One of the biggest complaints that you will hear from people is with regards to the interface of the MTGO client.  While I will agree that it is far from good, I personally don't think it is that bad, though this probably stems from a lot of experience in using it.  I wanted to do my best at explaining certain interactions and areas within the game client so I felt this was best done through a visual option where you could see what I was referring to and where things were located.  For those who don't want to sit through this video I'm going to add a quick description of a few areas you'll need to be able to navigate to in game.

With an account created and the client installed you can now log into the game.  Once you're logged in and connected, you'll find yourself at the Home screen.  From this page you'll be able to use the quick buttons on the left in order to navigate to other areas of the MTGO client.  There are four basic areas that I'll be focusing on as far as things you're able to do within the client; playing games, trading cards, the MTGO store, and finally the help section.

Playing Games.  There are two different areas where you'll find yourself playing games on MTGO... the casual section and the tournament section.  Getting to either area can be done through the "Menu" button on the far left corner.

Tournament rooms are used for all official, Wizards' sanctioned events.  This area is where you'll find release and prerelease queues, drafts and other limited events, special premier events, as well as daily tournaments.  While some of these events have scheduled times, other options such as drafts will start whenever enough players are in the queue.  Player run events are usually run within the "Anything Goes" section.  The casual section is the place where you'll find all forms of non-tournament game play.  This includes not just casual games, but an area for new players to use Planeswalker decks, and a multiplayer section.  Additionally, you'll find a "Tournament Practice" room where you can set up games to practice your deck for an upcoming competitive event.  It is usually considered to be bad mannered to be running a tournament deck outside of this area.

Trading Cards.  The current game client has compacted the number of areas where card trading can be done into one room called "Classifieds".  This is where most in-client trades will occur.  Players and bots alike put up advertisements letting others know what they want to sell/buy in a limited character post.  From there other players can use the search to find someone who is advertising to buy/sell specific cards.  To enter this area either click the "Trade" button on the "Home" screen or use the "Menu" as seen below...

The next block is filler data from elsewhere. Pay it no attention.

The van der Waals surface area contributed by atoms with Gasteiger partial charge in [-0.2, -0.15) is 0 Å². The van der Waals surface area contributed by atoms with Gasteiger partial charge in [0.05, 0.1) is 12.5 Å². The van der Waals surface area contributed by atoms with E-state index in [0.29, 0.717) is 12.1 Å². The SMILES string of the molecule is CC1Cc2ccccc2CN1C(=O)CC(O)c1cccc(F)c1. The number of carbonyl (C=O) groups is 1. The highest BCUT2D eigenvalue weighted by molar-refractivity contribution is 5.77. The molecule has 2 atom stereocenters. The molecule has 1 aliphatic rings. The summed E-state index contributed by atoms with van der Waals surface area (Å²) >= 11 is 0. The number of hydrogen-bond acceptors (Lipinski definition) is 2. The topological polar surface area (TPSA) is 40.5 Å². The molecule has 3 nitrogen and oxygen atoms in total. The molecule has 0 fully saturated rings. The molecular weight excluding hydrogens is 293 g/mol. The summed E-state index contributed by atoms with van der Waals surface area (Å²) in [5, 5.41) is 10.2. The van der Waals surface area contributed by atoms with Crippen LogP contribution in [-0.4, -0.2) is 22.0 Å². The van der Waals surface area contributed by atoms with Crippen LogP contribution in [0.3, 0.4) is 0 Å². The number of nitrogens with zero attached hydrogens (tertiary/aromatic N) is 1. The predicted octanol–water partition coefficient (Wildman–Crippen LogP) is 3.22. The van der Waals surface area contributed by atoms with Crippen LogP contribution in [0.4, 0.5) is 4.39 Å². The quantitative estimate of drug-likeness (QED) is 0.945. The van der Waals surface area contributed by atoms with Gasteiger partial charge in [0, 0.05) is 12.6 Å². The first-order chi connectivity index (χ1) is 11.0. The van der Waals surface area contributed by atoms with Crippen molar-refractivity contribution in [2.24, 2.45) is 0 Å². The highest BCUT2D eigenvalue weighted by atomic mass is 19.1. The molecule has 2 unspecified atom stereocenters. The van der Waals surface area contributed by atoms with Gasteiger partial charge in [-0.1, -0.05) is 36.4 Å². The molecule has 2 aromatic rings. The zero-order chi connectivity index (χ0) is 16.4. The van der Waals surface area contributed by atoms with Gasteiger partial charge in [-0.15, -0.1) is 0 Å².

The MTGO Store.  There isn't much to say about this particular area.  This is where you'll get tickets, premades, and booster packs.  At the bottom left of the Store you'll see a bunch of symbols, which will help jump you to particular sets that you may be interested in buying packs for.  Above that area is a set of six links which will help you directly navigate to whatever product you're looking for.

Help Areas.  If you're actually in game then the best place to get real people for real answers regarding your issues running the game look to your nearest ORC (Online Response Crew).  These individuals basically act as the moderators for chat as well as help personnel.  There are also a number of help buttons located along the bottom of the home screen.  If you're still having issues scroll up to the beginning of this article and check out my F.A.Q. section.

The one downside to Magic Online, as some people see it, is the fact that you don't start with a collection of cards that you can use to build decks.  There are some very simple ways that a player can build up their collection, starting with the use of the Magic Online store to buy packs and premade decks.  It is a generally accepted idea that the best way to build a collection is not through simply buying and opening packs.  A majority of the time you'll find that you'll be better off by buying singles instead of packs since it'll be much cheaper than opening packs and/or trading.  The Magic Online "economy" is a weird and complicated thing, but you'll often find that cards that don't see play in a competitive environment will be significantly cheaper and it's easy to pick up a bunch of cards for under five dollars.  Often times when browsing the classified section you'll even find bots with deals such as "32 uncommons for 1 ticket".  If you just cannot escape the need to open packs then it's usually recommended that you do so in a sealed event or draft.  This gives you a chance to play with cards as you open them and more importantly, with a bit of skill, luck, and research, you can win more packs.

Every player's collection of course starts with the New Account Package that is provided by Wizards.  To find this either click on the "Collection" tab at the bottom of your game client or go to Menu > Cards > Collection.  Since you have no other cards at this time it will be easy to locate your product.  Right click on the New Account Package and go to "Open One of These".  After confirming that this is what you want to do, the pack will open and your screen will look like this...